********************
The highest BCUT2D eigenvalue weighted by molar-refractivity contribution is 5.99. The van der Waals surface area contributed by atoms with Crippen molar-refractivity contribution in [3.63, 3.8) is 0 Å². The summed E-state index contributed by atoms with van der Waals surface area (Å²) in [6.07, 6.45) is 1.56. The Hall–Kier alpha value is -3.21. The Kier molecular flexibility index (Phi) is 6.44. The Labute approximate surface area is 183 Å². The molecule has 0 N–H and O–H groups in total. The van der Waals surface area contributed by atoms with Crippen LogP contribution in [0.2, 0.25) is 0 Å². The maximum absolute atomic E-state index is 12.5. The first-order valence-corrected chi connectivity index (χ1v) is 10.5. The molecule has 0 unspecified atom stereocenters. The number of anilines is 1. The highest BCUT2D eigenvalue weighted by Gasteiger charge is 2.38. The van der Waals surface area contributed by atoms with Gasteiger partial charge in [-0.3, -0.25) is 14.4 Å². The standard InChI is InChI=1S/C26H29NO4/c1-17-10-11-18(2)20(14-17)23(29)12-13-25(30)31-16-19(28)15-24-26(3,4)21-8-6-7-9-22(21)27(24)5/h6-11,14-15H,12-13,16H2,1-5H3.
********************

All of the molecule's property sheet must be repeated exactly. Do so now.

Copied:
The highest BCUT2D eigenvalue weighted by molar-refractivity contribution is 5.99. The van der Waals surface area contributed by atoms with Crippen molar-refractivity contribution in [3.63, 3.8) is 0 Å². The summed E-state index contributed by atoms with van der Waals surface area (Å²) in [6.07, 6.45) is 1.56. The Hall–Kier alpha value is -3.21. The Kier molecular flexibility index (Phi) is 6.44. The Labute approximate surface area is 183 Å². The molecule has 0 N–H and O–H groups in total. The van der Waals surface area contributed by atoms with Crippen LogP contribution in [0.2, 0.25) is 0 Å². The maximum absolute atomic E-state index is 12.5. The first-order valence-corrected chi connectivity index (χ1v) is 10.5. The molecule has 0 unspecified atom stereocenters. The number of anilines is 1. The highest BCUT2D eigenvalue weighted by Gasteiger charge is 2.38. The van der Waals surface area contributed by atoms with Gasteiger partial charge in [-0.3, -0.25) is 14.4 Å². The standard InChI is InChI=1S/C26H29NO4/c1-17-10-11-18(2)20(14-17)23(29)12-13-25(30)31-16-19(28)15-24-26(3,4)21-8-6-7-9-22(21)27(24)5/h6-11,14-15H,12-13,16H2,1-5H3.